We have had enough negativity in 2020 to last a lifetime. I am exhausted by the gloom and doom and disheartened by what is currently happening in our community and world around us.
I believe that it is important to talk about our experience and the reality of what we are going through, so I thought I would share some personal experiences which COVID has had on me and my family.
I lost a cousin to COVID in April this year – he died in hospital alone and only his wife and mother attended his funeral. I have a young niece who has both Parkinson’s and Addison’s disease, which has resulted in a severely compromised immune system, confining her to her home. My daughter is an essential worker and is suffering anxiety from fear of bringing COVID home, as well as for having made the choice to send her 2 children to school. I personally am in the vulnerable age sector and have been working and locked down in my home since March. I have not been able to see my children or grandchildren, whom I love dearly and miss more than can be imagined. My 5-year-old granddaughter is in JK and due to minor cold or flu symptoms has been required to go through COVID testing three times already. Five days prior to finishing this article, my father passed away at home and we made the decision not to have a funeral service and to wait to hold a Celebration of Life when it is safe to do so – it is the right decision but somehow it seems wrong.
Many of you are experiencing similar, if not more difficult, challenges. In these troublesome times, it is important to think beyond ourselves and consider what others are facing. How you respond to stress during the COVID-19 pandemic can depend on your background, your social support from family or friends, your financial situation, your health and emotional background, the community you live in, and many other factors.
I am generally a very positive person and I have tried very hard not to let the impact of the pandemic get me down, but like many people there are times when I struggle to cope, which is a normal reaction. During these periods, receiving support and care from others has had a powerful effect on helping me cope with challenges. Spending telephone or virtual time talking through concerns, thoughts and feelings with supportive family and friends gives me a sense of comfort and stability.
Our world has not faced anything like this in over a century. It’s big. It’s ok, and even appropriate, to not be ok. Allow yourself to feel the reality of what you’re going through. Reach out, if it would help to talk to someone (it probably would). You don’t have to present a brave face to the world, if you’re having a tough time – If negative emotions threaten to overwhelm, find a counseling professional who works with people virtually or by phone, such as ASP’s Employee Assistance Program (LifeWorks).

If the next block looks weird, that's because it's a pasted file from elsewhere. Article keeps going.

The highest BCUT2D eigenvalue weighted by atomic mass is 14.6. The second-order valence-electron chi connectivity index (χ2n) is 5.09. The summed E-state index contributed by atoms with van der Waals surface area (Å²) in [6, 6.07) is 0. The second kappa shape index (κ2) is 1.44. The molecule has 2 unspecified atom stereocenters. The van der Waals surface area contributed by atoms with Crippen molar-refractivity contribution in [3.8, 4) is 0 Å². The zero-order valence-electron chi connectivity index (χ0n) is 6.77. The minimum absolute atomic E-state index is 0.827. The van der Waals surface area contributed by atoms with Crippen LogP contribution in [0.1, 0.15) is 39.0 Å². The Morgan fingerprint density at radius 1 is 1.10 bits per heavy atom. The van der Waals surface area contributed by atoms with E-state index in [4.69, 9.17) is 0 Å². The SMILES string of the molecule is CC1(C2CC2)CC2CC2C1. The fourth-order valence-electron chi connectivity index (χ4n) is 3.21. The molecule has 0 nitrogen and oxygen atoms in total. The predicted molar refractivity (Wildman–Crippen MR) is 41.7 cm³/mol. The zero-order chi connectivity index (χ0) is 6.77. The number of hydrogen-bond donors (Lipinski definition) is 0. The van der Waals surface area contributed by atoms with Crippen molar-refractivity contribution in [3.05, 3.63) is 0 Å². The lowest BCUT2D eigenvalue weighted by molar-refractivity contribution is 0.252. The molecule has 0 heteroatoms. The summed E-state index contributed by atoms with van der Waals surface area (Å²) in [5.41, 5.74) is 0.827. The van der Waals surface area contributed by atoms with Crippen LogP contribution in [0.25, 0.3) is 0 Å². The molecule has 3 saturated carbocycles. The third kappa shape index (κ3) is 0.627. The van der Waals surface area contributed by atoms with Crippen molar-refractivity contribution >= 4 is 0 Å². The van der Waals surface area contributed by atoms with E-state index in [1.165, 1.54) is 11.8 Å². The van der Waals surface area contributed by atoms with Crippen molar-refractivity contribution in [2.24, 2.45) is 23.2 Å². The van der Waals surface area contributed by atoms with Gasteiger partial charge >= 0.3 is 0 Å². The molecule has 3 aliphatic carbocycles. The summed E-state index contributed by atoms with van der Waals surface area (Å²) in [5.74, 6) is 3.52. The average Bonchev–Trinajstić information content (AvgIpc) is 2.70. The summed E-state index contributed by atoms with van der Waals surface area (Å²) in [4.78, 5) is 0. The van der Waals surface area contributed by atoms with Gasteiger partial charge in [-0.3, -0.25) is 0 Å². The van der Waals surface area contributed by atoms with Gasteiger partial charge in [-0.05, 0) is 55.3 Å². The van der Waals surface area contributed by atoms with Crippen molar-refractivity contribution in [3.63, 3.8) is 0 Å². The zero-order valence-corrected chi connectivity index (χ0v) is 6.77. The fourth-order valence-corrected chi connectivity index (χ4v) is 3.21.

Connecting on a personal level, extending compassion and assuming positive intent from others may make all the difference for someone who is really hurting, either visibly or below the surface. It is important to understand the power we each have to connect and lift each other up, especially during the holiday season when we cannot be with the people we care about the most. These small interactions can make a massive impact on others.
If you want to be a respectful co-worker during this challenging time, show your peers you care by taking time to understand their world, stay in touch, and find ways to offer support. If we do, we may just come out of the other side of this health crises closer and more connected to each other. But if you’re really struggling as you watch it all unfold, feeling fear as this thing marches closer, or mourning your own real losses, that’s a normal reaction too. It’s better for our mental health to see this time as a collective challenge – one that is extremely difficult but remember: We’re all in this together
“I’ve learned that people will forget what you said, people will forget what you did, but people will never forget how you made them feel.” – Maya Angelou
With a vaccine arrival and the end of this horrible pandemic on the horizon, we will get through this and regardless of how people remember their own circumstances, I am convinced that they will have long-lasting memories of how others treated them.
By Paul Parkinson, Director, Finance
Practicing positivity is often easier said than done, especially given the complexity and the challenges we face in today’s world.
Positivity isn’t a slogan or something that can be passively attained. It’s something to work toward, a mindset that helps you better respond to and navigate life’s challenges. Working toward a more positive outlook can also help you work toward positive change in your home, workplace, and communities – creating a snowball effect that can help make a meaningful difference in the world.
The modern study of neuroplasticity has shown that how we think and behave can alter the structure of the brain. Positivity—positive thinking—can rewire the brain. By practising positivity, we can train ourselves to be happier and more resilient overall. The brain was once thought of as static—unchangeable—meaning once the brain was formed, you couldn’t change it. The good news, scientists have discovered, is that the brain is not unchangeable. In fact, we change our brains every day without even realizing it. Every habit you practise, each skill you learn, causes your brain to strengthen certain connections and weaken others. Our environment, habits, emotions, behaviours, and thoughts all have an impact on our brain.
Being able to change our brains in positive ways—to learn, to recover and heal—is a wonderful thing. However, on the flip side, our brains are also vulnerable to our external environment and even internal influences. This means that in the same way that we can heal, grow, and improve our brains and thoughts, we can also injure our brains and stay stuck in negative thoughts and behaviours.
What Negative Thinking and Worry Do to the Brain